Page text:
In today's world, the operating strategies must keep the customer at the focal point. Customers have different requirements at different times. E.g.: when a construction project is nearing completion, the customer may need more of masonry cement or readymade dry plaster or blended cement of lower grade for flooring/ tiling applications, that too in bags. When concreting job is in progress, he will need cement (OPC) of higher grades in bulkers. Therefore, the grinding unit must be able to cater to all the requirements of the customers. No split grinding plant can survive on bulk cement supply alone. Generally bulk cement goes to large infrastructure and residential projects, and RMC plants. These locations have dedicated batching plants at site. Small retail end users however prefer cement in bags. For packing the cement of different grades in bags, you need to have a packing plant with more number of cement storage silos. For supply of cement in bulk, you need to have arrangements for accommodating different types of bulkers directly under the silos and loading arrangements. Therefore, in order to be successful, you will need all the flexibility in the grinding unit.
The last mile connectivity also eliminates need to have warehouses, reduces double handling and transportation to the point of consumption, on-time delivery, and better quality perception in the mind of the customers.
Logistic seems to be a big challenge for split grinding plants, please comment. Inward and outward movement of materials being critical, how important it becomes to monitor and manage logistics?
Yes, logistics is a considerable challenge and an important cost component especially when you are sourcing clinker as a vendor. Incoming material logistics is essentially a bulk movement either by a rail or a ship. Clinker is moved by railway wagons and directly unloaded by wagon tippler inside the plant. The outgoing movement of cement by rail is desirable but not always feasible. You however need to have good road connectivity for cement evacuation. Export-oriented cement units are required to be located at ports near sea to facilitate direct loading of ships/barges.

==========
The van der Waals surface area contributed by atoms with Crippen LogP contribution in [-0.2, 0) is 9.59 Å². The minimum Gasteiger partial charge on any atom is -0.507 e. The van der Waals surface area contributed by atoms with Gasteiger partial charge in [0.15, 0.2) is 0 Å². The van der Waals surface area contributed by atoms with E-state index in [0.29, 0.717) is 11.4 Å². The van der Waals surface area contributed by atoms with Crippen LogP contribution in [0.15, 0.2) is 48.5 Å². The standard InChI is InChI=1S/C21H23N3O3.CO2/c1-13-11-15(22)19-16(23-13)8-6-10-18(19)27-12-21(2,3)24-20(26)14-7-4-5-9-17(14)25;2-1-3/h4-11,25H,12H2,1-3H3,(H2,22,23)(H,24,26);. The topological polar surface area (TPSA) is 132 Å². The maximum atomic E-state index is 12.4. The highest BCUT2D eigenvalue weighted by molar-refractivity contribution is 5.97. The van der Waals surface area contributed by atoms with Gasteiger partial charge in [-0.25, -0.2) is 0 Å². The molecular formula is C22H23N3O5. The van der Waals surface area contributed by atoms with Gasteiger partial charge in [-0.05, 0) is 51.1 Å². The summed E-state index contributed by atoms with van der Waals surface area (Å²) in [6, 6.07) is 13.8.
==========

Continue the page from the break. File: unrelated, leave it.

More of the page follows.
Should split grinding cement units be automated by using modern technology in a better way than normal cement plants?
As a corollary to my earlier statement, I would add that to meet challenging customer requirements, like quick delivery and better quality assurance, usage of modern technology is the need of the hour. IoT (Internet of Things) has been successfully used by some cement grinding units for despatch of cement. Today transporters are given smart cards where the entire data of sales order is stored. This results in faster turnaround time of a truck/trailer/bulker. Ready availability of different grades of cement simultaneously meets diverse customer needs. Flexible plant design can operate fast only if equipped with good automation. At short notice you have to shift from one to the other product, different quantities, and different packaging and this can be managed by IoT. Having weighbridges under the loading spouts, auto loading spouts, automatic bag placers, auto pelletizers and loaders, CCTV monitoring of operations etc. help in managing complex tasks easily. Dependence on labour is not only unreliable and costly, but can also lead to delays.